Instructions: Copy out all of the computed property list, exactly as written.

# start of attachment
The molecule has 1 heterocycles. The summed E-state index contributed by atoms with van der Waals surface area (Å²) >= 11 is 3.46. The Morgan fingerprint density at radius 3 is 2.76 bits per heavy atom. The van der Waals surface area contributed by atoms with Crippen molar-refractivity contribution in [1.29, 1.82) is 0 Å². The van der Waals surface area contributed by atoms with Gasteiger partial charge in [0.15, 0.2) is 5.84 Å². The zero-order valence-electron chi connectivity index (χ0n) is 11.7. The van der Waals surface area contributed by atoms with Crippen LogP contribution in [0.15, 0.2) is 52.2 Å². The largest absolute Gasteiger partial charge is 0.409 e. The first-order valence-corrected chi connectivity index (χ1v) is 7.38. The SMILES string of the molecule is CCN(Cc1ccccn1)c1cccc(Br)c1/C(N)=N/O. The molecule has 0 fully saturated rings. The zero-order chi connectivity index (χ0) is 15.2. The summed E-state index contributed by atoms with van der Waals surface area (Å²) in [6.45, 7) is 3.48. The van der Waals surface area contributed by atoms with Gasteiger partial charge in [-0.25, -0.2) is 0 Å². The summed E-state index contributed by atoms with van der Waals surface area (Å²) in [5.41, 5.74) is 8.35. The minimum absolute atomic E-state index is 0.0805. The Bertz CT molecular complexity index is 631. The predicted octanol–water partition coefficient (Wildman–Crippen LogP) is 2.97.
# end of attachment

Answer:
The molecule has 1 heterocycles. The summed E-state index contributed by atoms with van der Waals surface area (Å²) >= 11 is 3.46. The Morgan fingerprint density at radius 3 is 2.76 bits per heavy atom. The van der Waals surface area contributed by atoms with Crippen molar-refractivity contribution in [1.29, 1.82) is 0 Å². The van der Waals surface area contributed by atoms with Gasteiger partial charge in [0.15, 0.2) is 5.84 Å². The zero-order valence-electron chi connectivity index (χ0n) is 11.7. The van der Waals surface area contributed by atoms with Crippen LogP contribution in [0.15, 0.2) is 52.2 Å². The largest absolute Gasteiger partial charge is 0.409 e. The first-order valence-corrected chi connectivity index (χ1v) is 7.38. The SMILES string of the molecule is CCN(Cc1ccccn1)c1cccc(Br)c1/C(N)=N/O. The molecule has 0 fully saturated rings. The zero-order chi connectivity index (χ0) is 15.2. The summed E-state index contributed by atoms with van der Waals surface area (Å²) in [6.45, 7) is 3.48. The van der Waals surface area contributed by atoms with Gasteiger partial charge in [-0.25, -0.2) is 0 Å². The summed E-state index contributed by atoms with van der Waals surface area (Å²) in [5.41, 5.74) is 8.35. The minimum absolute atomic E-state index is 0.0805. The Bertz CT molecular complexity index is 631. The predicted octanol–water partition coefficient (Wildman–Crippen LogP) is 2.97.